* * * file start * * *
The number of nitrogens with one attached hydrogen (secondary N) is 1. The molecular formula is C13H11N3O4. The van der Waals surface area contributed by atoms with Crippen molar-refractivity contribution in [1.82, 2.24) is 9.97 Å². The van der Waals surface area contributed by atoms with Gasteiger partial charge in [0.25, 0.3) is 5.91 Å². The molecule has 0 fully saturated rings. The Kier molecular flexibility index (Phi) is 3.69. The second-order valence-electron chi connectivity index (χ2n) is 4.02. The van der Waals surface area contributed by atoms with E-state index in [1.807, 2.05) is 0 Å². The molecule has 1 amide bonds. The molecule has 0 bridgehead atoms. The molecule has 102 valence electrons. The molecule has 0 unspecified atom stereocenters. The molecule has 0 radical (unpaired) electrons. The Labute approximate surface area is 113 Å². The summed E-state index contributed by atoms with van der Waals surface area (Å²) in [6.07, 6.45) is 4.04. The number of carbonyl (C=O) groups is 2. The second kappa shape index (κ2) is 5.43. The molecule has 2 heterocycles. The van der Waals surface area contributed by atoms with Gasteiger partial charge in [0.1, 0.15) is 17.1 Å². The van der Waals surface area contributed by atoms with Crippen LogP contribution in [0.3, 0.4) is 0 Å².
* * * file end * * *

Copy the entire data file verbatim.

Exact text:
The number of nitrogens with one attached hydrogen (secondary N) is 1. The molecular formula is C13H11N3O4. The van der Waals surface area contributed by atoms with Crippen molar-refractivity contribution in [1.82, 2.24) is 9.97 Å². The van der Waals surface area contributed by atoms with Gasteiger partial charge in [0.25, 0.3) is 5.91 Å². The molecule has 0 fully saturated rings. The Kier molecular flexibility index (Phi) is 3.69. The second-order valence-electron chi connectivity index (χ2n) is 4.02. The van der Waals surface area contributed by atoms with E-state index in [1.807, 2.05) is 0 Å². The molecule has 1 amide bonds. The molecule has 0 bridgehead atoms. The molecule has 102 valence electrons. The molecule has 0 unspecified atom stereocenters. The molecule has 0 radical (unpaired) electrons. The Labute approximate surface area is 113 Å². The summed E-state index contributed by atoms with van der Waals surface area (Å²) in [6.07, 6.45) is 4.04. The number of carbonyl (C=O) groups is 2. The second kappa shape index (κ2) is 5.43. The molecule has 2 heterocycles. The van der Waals surface area contributed by atoms with Gasteiger partial charge in [0.1, 0.15) is 17.1 Å². The van der Waals surface area contributed by atoms with Crippen LogP contribution in [0.3, 0.4) is 0 Å².